Hiking and exploring the outdoors with the girl scouts is an amazing experience. The fresh air, beautiful scenery, and little moments become lifelong memories. Additionally, hiking can positively impact their physical and mental health and also be a way for them to learn about respect, empathy, inclusion, and outdoor ethics. It is a great place for them to earn badges and build their outdoor confidence, interest, and environmental stewardship.
However, one problem you can encounter on a long trail is how to keep the girls from getting bored and frustrated while walking. To make these hikes more than just walking and turn them into enjoyable experiences, we’ve listed 15 of our favorite games and activities to keep the girls occupied as they hike through the trails.
Choosing the right footwear for your hike is very important. Wearing the wrong footwear could lead to sore feet and blisters which will prevent you from enjoying your hike to the fullest. Lucky for you, we have a list of the best hiking shoes for men, women, and children all in one article.
Activities and Games for Girl Scouts
To keep things interactive and to keep your scouts interested in the hike, here are a few activities that you can incorporate in your itinerary.
1. Rainbow Hike
Give each one of them a crayon or paint chip. Then, continue the hike and have them match the color they obtained to something they see in nature. Once they have found at least one thing that matches their color, ask them to identify that item.
If the area has plenty of plants, talk about why the plants have different colors and what birds, bees, butterflies, and other insects are attracted to that particular color and talk about pollination. Keep a record of the items they found.
If hiking with younger children, you should divide them into groups and use a box of crayons, preferably with eight pieces. For older girls, you can use different shades of the same color. You can also do this activity on a hike several times a year so they can see the changes in the colors around them.
2. Sharing Walk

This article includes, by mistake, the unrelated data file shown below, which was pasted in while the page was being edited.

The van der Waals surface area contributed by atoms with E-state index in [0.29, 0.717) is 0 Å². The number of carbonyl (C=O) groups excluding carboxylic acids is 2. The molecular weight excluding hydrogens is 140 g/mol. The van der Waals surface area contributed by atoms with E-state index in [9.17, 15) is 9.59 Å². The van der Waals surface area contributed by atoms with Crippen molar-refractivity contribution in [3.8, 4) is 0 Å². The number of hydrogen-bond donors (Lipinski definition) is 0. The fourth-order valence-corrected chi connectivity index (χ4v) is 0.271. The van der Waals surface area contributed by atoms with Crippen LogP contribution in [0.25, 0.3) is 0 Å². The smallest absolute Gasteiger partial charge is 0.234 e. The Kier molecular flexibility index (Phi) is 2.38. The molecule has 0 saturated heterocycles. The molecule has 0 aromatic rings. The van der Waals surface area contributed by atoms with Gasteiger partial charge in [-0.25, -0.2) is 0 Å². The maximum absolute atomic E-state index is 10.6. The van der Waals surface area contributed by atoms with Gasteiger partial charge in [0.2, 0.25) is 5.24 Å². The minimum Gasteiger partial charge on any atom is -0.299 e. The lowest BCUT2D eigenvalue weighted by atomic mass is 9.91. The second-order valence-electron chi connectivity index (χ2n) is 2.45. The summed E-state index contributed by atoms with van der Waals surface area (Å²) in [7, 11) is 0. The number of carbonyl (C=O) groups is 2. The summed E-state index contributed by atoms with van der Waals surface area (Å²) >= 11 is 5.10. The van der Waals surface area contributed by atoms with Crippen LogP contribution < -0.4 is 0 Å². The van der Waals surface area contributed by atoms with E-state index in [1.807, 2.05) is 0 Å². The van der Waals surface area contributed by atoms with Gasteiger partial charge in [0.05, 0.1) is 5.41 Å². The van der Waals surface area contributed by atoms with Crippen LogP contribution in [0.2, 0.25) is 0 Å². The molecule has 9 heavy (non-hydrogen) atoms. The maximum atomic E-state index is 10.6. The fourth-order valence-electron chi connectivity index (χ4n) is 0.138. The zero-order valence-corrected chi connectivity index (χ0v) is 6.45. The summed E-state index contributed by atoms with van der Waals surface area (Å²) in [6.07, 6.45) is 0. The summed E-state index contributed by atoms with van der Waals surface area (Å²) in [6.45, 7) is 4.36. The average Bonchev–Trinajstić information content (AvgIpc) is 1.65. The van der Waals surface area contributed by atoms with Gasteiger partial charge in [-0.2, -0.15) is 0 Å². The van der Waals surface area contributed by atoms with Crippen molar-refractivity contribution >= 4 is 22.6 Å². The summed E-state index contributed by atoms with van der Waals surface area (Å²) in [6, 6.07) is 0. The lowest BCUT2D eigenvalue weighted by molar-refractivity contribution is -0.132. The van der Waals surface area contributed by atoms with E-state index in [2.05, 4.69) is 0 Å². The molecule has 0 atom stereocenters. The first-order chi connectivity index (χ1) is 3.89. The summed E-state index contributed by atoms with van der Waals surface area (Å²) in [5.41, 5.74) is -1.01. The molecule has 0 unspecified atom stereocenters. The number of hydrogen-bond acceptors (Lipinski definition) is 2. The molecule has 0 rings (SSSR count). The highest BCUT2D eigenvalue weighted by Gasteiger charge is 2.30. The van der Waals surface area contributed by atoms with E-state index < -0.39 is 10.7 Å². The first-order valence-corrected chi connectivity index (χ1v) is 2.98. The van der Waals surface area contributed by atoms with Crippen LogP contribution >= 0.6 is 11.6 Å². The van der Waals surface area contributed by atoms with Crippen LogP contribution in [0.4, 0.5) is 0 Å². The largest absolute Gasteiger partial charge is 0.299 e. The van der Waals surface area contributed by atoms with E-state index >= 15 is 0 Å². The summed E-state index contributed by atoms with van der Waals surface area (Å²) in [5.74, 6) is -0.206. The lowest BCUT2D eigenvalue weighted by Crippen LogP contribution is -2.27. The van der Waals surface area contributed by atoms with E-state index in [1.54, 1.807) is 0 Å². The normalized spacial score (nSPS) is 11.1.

For this activity, you will need several handkerchiefs or pieces of cloth to use as blindfolds. Group the girls into pairs, with one person wearing the blindfold while the other acts as a guide. You should discuss some safety rules beforehand.
In silence, the guide will take their partner on a short local hike, smelling, hearing, and feeling nature. They should switch roles after 5 minutes. Have them share their experience after everyone had their turn.
3. Stop, Look & Listen
In this activity, the girls will have to hike for five minutes or an assigned number of steps (about 5 to 10). Then, stop for one minute so they can write down all the things they see or the sounds they hear.
4. Hobo Hike
For this simple activity, the girls should hike to a designated place for lunch, while their lunch is tied in a bandana and hung tightly at the end of a stick or to their belts.
5. Incher Hike
During the hike, let the girls collect as many objects as possible. However, these objects must be one inch high, wide, long, or short. Measure these treasures upon returning and see who noticed the little interesting things that are usually overlooked.
6. Progressive Supper Hike
For this activity, you should be able to do a three-stop hike with different food and recreation at each stop, and then end with campfire songs or stunts and a popcorn feast.
7. Noah’s Ark Hike
Start by hiding animal crackers before you begin the hike. Let the girls try and find as many animal crackers as possible while following the trail. The animals should be kept until the end of the hike so you can determine the best hunter.
8. Nature Detective
This activity will turn the girls into amateur investigators. Start by asking them to find a strange geological or biological detail, like a tree bending around another tree or a rock shaped like a face. Let them approach it, touch it, and see if they can figure out what it is and why it has happened.